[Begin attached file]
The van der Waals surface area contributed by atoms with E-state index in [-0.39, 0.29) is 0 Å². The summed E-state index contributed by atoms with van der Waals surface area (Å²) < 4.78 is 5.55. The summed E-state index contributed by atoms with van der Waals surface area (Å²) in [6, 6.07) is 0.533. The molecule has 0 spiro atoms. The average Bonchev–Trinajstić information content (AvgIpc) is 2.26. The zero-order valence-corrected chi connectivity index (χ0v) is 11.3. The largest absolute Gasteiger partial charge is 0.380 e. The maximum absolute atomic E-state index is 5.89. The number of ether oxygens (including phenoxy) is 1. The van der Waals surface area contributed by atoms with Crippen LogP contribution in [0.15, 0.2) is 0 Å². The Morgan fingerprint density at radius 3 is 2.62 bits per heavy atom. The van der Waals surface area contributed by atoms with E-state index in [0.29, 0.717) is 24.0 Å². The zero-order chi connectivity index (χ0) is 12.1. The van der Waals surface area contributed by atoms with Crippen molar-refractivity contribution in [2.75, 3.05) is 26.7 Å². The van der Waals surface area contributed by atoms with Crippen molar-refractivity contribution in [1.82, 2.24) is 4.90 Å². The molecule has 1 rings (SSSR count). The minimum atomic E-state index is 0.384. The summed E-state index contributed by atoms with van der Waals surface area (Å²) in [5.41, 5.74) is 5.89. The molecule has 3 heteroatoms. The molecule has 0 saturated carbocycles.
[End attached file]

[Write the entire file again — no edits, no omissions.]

The van der Waals surface area contributed by atoms with E-state index in [-0.39, 0.29) is 0 Å². The summed E-state index contributed by atoms with van der Waals surface area (Å²) < 4.78 is 5.55. The summed E-state index contributed by atoms with van der Waals surface area (Å²) in [6, 6.07) is 0.533. The molecule has 0 spiro atoms. The average Bonchev–Trinajstić information content (AvgIpc) is 2.26. The zero-order valence-corrected chi connectivity index (χ0v) is 11.3. The largest absolute Gasteiger partial charge is 0.380 e. The maximum absolute atomic E-state index is 5.89. The number of ether oxygens (including phenoxy) is 1. The van der Waals surface area contributed by atoms with Crippen LogP contribution in [0.15, 0.2) is 0 Å². The Morgan fingerprint density at radius 3 is 2.62 bits per heavy atom. The van der Waals surface area contributed by atoms with E-state index in [0.29, 0.717) is 24.0 Å². The zero-order chi connectivity index (χ0) is 12.1. The van der Waals surface area contributed by atoms with Crippen molar-refractivity contribution in [2.75, 3.05) is 26.7 Å². The van der Waals surface area contributed by atoms with Crippen molar-refractivity contribution in [1.82, 2.24) is 4.90 Å². The molecule has 1 rings (SSSR count). The minimum atomic E-state index is 0.384. The summed E-state index contributed by atoms with van der Waals surface area (Å²) in [5.41, 5.74) is 5.89. The molecule has 3 heteroatoms. The molecule has 0 saturated carbocycles.